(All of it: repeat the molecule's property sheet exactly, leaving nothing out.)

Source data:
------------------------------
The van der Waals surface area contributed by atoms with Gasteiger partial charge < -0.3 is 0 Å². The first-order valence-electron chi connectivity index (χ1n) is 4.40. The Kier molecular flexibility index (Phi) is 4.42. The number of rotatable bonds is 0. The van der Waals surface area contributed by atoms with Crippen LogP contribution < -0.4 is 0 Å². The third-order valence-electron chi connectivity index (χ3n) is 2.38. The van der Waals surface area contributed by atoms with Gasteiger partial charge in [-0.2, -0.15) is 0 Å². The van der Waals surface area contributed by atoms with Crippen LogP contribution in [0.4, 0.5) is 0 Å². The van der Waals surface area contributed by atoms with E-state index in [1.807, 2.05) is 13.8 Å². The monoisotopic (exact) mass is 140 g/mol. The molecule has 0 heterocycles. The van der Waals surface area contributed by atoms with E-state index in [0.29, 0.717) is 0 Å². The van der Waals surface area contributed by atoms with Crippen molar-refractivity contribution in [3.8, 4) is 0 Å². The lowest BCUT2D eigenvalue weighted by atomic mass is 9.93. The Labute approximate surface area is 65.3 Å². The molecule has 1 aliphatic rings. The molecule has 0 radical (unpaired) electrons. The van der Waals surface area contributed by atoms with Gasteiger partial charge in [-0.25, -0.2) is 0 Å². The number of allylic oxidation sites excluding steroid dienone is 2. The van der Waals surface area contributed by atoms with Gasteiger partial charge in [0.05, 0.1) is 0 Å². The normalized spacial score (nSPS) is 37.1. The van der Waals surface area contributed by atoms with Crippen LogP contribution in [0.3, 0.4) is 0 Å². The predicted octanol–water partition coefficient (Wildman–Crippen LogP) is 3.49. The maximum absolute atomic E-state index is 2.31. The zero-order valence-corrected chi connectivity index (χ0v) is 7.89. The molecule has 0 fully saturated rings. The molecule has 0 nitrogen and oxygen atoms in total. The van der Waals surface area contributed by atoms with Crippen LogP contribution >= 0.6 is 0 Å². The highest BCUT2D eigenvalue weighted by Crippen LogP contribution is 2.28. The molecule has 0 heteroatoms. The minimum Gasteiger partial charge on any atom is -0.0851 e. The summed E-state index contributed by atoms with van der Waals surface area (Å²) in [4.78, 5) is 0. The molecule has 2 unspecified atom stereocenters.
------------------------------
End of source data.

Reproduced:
The van der Waals surface area contributed by atoms with Gasteiger partial charge < -0.3 is 0 Å². The first-order valence-electron chi connectivity index (χ1n) is 4.40. The Kier molecular flexibility index (Phi) is 4.42. The number of rotatable bonds is 0. The van der Waals surface area contributed by atoms with Crippen LogP contribution < -0.4 is 0 Å². The third-order valence-electron chi connectivity index (χ3n) is 2.38. The van der Waals surface area contributed by atoms with Gasteiger partial charge in [-0.2, -0.15) is 0 Å². The van der Waals surface area contributed by atoms with Crippen LogP contribution in [0.4, 0.5) is 0 Å². The van der Waals surface area contributed by atoms with E-state index in [1.807, 2.05) is 13.8 Å². The monoisotopic (exact) mass is 140 g/mol. The molecule has 0 heterocycles. The van der Waals surface area contributed by atoms with E-state index in [0.29, 0.717) is 0 Å². The van der Waals surface area contributed by atoms with Crippen molar-refractivity contribution in [3.8, 4) is 0 Å². The lowest BCUT2D eigenvalue weighted by atomic mass is 9.93. The Labute approximate surface area is 65.3 Å². The molecule has 1 aliphatic rings. The molecule has 0 radical (unpaired) electrons. The van der Waals surface area contributed by atoms with Gasteiger partial charge in [-0.25, -0.2) is 0 Å². The number of allylic oxidation sites excluding steroid dienone is 2. The van der Waals surface area contributed by atoms with Gasteiger partial charge in [0.05, 0.1) is 0 Å². The normalized spacial score (nSPS) is 37.1. The van der Waals surface area contributed by atoms with Crippen LogP contribution in [0.3, 0.4) is 0 Å². The predicted octanol–water partition coefficient (Wildman–Crippen LogP) is 3.49. The maximum absolute atomic E-state index is 2.31. The zero-order valence-corrected chi connectivity index (χ0v) is 7.89. The molecule has 0 fully saturated rings. The molecule has 0 nitrogen and oxygen atoms in total. The van der Waals surface area contributed by atoms with Crippen LogP contribution >= 0.6 is 0 Å². The highest BCUT2D eigenvalue weighted by Crippen LogP contribution is 2.28. The molecule has 0 heteroatoms. The minimum Gasteiger partial charge on any atom is -0.0851 e. The summed E-state index contributed by atoms with van der Waals surface area (Å²) in [4.78, 5) is 0. The molecule has 2 unspecified atom stereocenters.